These exercises can be used in the rehabilitation of shoulder impingement syndromes. They include mobility and then strengthening exercises.
The following guidelines are for information purposes only. We recommend seeking professional advise before attempting any rehabilitation.
It is important that full mobility is maintained or regained in the shoulder joint for rehabilitation to be successful. In addition, the athlete must also have correct biomechanical function of the shoulder joint. This is easily lost if the athlete has suffered an injury of the shoulder for any length of time.
In particular the shoulder blade (scapular) and upper arm bone (humerus) should move together. In the injured athlete this 'rhythm' is often lost.
Mobility and Stretching
Stretches can be done on a daily basis assuming there is no pain. Stretching must be done regularly and continued throughout the rehabilitation process. Below are some important stretches would should be performed in order to encourage full range of motion and improved posture.
Place one forearm arm against a fixed point such as a doorframe or corner of a wall.
Gently lean forwards and turn away from it to stretch the chest muscles.
Again, hold the position for 20 to 30 seconds and repeat 3 times. The athlete should feel a gentle stretch in the front of the shoulder but not pain.
Place the hand on the lower back and use the other hand to pull the elbow forwards.
Keep your hand on your lower back.
You should feel a gentle stretch at the back of the shoulder.
Hold for 20 to 30 seconds and repeat 5 times assuming there is no pain. If it is painful then discontinue.
Anterior shoulder stretch
Grasp something above you such as a doorframe (or something similar if not tall enough).
Move forwards leaving the arm behind to stretch the front of the shoulder and chest muscles.
Hold the position for 20 to 30 seconds and repeat 3 times.
The athlete should feel a gentle stretch in the front of the shoulder but not pain.
Posterior shoulder stretch
Place one arm across the front and pull it in tight with the other.
The athlete should feel a gentle stretch at the back of the shoulder.
Again, hold the position for 20 to 30 seconds and repeat 3 times. The athlete should feel a gentle stretch in the back of the shoulder but not pain.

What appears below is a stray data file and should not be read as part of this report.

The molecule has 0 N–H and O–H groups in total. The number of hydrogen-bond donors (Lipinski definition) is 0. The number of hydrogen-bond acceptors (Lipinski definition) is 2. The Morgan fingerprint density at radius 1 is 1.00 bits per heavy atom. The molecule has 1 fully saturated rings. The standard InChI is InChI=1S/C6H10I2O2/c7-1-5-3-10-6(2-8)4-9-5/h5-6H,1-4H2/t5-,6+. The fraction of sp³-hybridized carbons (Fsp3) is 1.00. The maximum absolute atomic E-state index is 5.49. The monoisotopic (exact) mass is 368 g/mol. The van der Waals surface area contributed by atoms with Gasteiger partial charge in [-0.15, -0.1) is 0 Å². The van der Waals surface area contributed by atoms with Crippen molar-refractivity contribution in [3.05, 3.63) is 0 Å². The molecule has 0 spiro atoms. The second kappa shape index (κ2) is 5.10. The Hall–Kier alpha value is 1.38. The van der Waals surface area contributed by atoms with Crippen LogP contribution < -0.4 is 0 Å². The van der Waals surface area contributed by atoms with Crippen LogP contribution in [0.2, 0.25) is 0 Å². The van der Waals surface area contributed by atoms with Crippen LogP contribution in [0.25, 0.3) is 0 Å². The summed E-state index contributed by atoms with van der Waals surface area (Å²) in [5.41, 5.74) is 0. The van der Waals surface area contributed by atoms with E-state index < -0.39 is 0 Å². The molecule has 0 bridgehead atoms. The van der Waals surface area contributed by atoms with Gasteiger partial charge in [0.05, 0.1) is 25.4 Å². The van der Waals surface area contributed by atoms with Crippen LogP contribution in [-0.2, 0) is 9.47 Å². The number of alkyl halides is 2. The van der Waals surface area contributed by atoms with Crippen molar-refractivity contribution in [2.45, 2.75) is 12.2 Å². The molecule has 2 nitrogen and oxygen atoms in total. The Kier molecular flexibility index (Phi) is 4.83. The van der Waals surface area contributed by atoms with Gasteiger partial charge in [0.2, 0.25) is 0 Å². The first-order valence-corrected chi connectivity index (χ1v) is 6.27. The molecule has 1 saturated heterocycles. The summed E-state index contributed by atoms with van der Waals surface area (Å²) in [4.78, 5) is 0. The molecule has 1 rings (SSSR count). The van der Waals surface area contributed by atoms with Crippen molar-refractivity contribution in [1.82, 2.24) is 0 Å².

Stretching should be done as soon as pain will allow and maintained throughout the rehabilitation process and beyond. Little and often is generally better than a big effort for a few days and then forgetting it as soon as the athlete feels the injury has settled down.
The strengthening exercises below are aimed at strengthening the rotator cuff muscles which are involved in stabilising the shoulder joint. There is also an emphasis on the upper back muscles such as the Rhomboids and Serratus Anterior which improve posture.
Always make sure any strengthening exercises are pain-free. If there is any pain, stop immediately.
External rotation lying
The athlete lies on their side with the arm to be worked on top.
The upper arm should be resting on your side and the elbow bent so that the hand points towards the floor.
Rotate the shoulder so that the hand moves up, towards the ceiling as far as possible.
It is also important in all shoulder rehabilitation to strengthen the muscles of the shoulder girdle in order to maintain correct shoulder biomechanics. The shoulder girdle consists of the shoulder blade (scapular) and the collar bone (clavicle). The following exercises are designed to strengthen the shoulder girdle.
The athlete aims to pull the shoulder back, whilst keeping the arm straight and the head still.
The only thing to move when doing this exercise should be the shoulder.
Aim to build up gradually (without a weight at first) from 3 sets of 10 repetitions to 3 sets of 30.
Once 3 sets of 30 are reached with no adverse affects, then the weight can increase.
Scapula squeeze exercises
These exercises are designed to develop control over the shoulder blades by squeezing them back and holding them.